CLINICAL THYROIDOLOGY FOR PATIENTS
A publication of the American Thyroid Association
Table of Contents
Welcome to Clinical Thyroidology for Patients. This publication is a collection of summaries of the top articles from the recent medical literature that cover the broad spectrum of thyroid disorders. Clinical Thyroidology for Patients is published on a monthly basis and includes summaries of research studies that were discussed in the previous month’s issue of Clinical Thyroidology, a publication of the American Thyroid Association for physicians. This means that you, the patients, are getting the latest information on thyroid research and treatment almost as soon as your physicians. The Calendar of Events highlights educational forums and support groups that are organized around the country by members of the Alliance for Thyroid Patient Education. The Alliance member groups consist of: the American Thyroid Association, the Graves’ Disease Foundation, the Light of Life Foundation and ThyCa: Thyroid Cancer Survivors Association.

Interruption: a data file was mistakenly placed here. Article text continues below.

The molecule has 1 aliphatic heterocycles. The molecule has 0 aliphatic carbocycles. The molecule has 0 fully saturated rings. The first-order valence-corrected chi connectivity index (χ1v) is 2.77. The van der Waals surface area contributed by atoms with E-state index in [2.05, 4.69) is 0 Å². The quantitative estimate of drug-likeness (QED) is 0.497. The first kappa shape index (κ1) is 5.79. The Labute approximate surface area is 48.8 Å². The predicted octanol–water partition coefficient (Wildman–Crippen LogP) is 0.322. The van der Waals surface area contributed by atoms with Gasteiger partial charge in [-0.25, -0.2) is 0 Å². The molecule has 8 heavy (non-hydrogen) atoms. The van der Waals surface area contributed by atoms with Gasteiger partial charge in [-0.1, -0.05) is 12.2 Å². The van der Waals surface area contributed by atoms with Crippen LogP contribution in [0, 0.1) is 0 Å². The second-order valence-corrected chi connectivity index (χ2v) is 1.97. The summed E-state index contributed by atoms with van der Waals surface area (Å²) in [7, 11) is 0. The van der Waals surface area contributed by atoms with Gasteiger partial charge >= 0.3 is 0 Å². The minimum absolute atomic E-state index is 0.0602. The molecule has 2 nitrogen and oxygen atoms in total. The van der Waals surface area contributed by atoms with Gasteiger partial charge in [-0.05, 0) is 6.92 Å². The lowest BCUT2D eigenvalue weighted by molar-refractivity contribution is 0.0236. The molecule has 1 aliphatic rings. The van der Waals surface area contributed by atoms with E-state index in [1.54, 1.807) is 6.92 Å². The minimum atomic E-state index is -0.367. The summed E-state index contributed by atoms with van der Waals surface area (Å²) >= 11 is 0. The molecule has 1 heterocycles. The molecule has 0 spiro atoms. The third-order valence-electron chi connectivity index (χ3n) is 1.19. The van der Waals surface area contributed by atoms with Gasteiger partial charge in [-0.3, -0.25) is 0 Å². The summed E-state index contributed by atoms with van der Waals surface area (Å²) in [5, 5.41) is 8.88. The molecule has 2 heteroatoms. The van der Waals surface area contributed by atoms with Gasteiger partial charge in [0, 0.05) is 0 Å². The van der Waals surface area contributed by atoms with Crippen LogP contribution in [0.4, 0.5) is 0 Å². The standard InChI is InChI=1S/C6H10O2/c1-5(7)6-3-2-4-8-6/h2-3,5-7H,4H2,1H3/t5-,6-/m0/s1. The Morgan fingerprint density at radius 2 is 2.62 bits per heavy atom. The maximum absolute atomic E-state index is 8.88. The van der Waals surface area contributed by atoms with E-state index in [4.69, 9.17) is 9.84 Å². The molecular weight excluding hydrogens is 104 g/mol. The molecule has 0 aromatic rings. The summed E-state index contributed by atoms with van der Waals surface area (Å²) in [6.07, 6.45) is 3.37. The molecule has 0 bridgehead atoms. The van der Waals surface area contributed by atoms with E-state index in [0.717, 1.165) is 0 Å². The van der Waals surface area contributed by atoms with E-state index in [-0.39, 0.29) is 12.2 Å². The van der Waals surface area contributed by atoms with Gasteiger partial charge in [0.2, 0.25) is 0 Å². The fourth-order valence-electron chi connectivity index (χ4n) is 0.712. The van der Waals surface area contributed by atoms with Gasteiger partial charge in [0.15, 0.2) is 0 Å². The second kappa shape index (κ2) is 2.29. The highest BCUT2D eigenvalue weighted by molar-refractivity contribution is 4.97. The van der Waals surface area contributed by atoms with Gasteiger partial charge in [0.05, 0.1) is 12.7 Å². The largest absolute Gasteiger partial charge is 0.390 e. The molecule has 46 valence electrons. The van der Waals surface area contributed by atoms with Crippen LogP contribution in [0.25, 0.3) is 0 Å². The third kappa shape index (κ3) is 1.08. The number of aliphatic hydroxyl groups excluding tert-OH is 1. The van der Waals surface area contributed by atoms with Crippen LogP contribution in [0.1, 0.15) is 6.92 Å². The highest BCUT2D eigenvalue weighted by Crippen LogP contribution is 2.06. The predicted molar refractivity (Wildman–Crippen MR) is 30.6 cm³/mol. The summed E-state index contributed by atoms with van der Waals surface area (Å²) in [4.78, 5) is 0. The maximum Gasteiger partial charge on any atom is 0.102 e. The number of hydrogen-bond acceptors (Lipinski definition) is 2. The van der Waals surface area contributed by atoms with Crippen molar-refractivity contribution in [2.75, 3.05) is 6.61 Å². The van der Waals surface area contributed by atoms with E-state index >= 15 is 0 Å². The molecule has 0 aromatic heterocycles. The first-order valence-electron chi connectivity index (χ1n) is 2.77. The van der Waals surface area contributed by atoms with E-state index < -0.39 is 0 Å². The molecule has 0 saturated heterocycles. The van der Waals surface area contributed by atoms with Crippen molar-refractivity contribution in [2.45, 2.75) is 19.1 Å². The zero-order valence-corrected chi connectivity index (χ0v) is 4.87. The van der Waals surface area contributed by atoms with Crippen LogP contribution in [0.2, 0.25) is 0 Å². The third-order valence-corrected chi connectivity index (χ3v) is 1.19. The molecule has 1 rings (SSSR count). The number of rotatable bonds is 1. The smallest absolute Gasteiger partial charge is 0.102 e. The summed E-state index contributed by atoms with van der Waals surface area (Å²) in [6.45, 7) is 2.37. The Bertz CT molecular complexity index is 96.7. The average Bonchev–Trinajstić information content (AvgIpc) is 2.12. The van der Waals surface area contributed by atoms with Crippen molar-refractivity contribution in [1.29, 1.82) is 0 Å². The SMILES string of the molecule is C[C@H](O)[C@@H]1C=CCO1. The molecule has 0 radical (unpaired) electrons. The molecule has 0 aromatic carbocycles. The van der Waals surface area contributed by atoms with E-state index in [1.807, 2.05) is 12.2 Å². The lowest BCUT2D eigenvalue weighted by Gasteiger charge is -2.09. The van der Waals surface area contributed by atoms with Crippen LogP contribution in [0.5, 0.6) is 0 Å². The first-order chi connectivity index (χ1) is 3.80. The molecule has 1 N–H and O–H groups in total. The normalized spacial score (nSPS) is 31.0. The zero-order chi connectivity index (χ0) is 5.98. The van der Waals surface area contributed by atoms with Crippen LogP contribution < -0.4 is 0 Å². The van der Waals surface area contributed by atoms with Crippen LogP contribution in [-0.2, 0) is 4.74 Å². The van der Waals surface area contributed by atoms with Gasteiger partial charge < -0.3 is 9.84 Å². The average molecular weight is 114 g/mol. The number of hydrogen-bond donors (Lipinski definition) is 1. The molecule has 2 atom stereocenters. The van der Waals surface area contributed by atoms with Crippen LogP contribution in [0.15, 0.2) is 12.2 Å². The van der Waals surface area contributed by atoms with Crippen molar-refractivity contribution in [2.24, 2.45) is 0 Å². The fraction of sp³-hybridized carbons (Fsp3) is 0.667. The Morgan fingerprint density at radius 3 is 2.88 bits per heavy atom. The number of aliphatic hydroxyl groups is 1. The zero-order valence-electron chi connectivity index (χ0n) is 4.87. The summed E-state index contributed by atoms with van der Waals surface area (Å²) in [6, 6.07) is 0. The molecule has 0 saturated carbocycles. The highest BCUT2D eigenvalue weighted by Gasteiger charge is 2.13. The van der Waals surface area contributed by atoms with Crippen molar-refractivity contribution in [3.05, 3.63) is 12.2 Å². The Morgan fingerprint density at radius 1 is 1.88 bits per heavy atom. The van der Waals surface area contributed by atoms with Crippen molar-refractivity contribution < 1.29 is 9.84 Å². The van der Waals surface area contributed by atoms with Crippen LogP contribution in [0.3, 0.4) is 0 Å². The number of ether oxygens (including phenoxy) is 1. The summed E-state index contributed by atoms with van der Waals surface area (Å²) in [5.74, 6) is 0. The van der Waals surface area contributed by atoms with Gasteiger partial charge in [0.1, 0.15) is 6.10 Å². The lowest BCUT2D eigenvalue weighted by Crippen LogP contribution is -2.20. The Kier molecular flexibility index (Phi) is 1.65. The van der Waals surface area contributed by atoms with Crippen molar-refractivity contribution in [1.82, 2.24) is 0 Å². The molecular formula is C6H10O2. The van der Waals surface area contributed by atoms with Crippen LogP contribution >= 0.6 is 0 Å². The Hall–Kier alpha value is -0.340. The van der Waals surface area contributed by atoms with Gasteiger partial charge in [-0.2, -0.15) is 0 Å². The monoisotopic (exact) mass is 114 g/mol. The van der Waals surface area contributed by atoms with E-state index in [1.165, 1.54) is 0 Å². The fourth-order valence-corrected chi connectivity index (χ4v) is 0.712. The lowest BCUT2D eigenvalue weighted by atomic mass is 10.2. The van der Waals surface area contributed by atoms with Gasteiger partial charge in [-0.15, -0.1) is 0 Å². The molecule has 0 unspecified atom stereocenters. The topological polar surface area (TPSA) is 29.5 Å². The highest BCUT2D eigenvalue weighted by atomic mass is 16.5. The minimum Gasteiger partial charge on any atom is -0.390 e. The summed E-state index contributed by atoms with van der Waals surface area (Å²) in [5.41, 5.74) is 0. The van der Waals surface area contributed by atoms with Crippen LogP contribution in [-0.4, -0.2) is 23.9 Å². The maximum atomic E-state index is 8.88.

IN THIS ISSUE, STUDIES ASK THE FOLLOWING QUESTIONS:
- Can we predict which patients with subclinical hyperthyroidism are at the highest risk to progress to overt hyperthyroidism?
- What is the correlation between thyroglobulin levels and radioiodine scans in high risk thyroid cancer patients?
- Do we even need radioiodine scans to follow thyroid cancer patients?
- What it the correlation between radioiodine and FDG-PET scans in patients with metastatic thyroid cancer?
- How common are small thyroid cancers in patients >45 years of age?
- Can we predict cancer by analyzing gene mutations in biopsy specimens?
- Are the calcification patterns in thyroid nodules predictive of the risk for thyroid cancer?
- What is the risk of prolonged/permanent hypothyroidism in women with post-partum thyroiditis?
- Do gene mutations plan a major role in patients with hyperthyroidism?
We welcome your feedback and suggestions. Let us know what you want to see in this publication. I hope you find these summaries interesting and informative.
— Alan P. Farwell, MD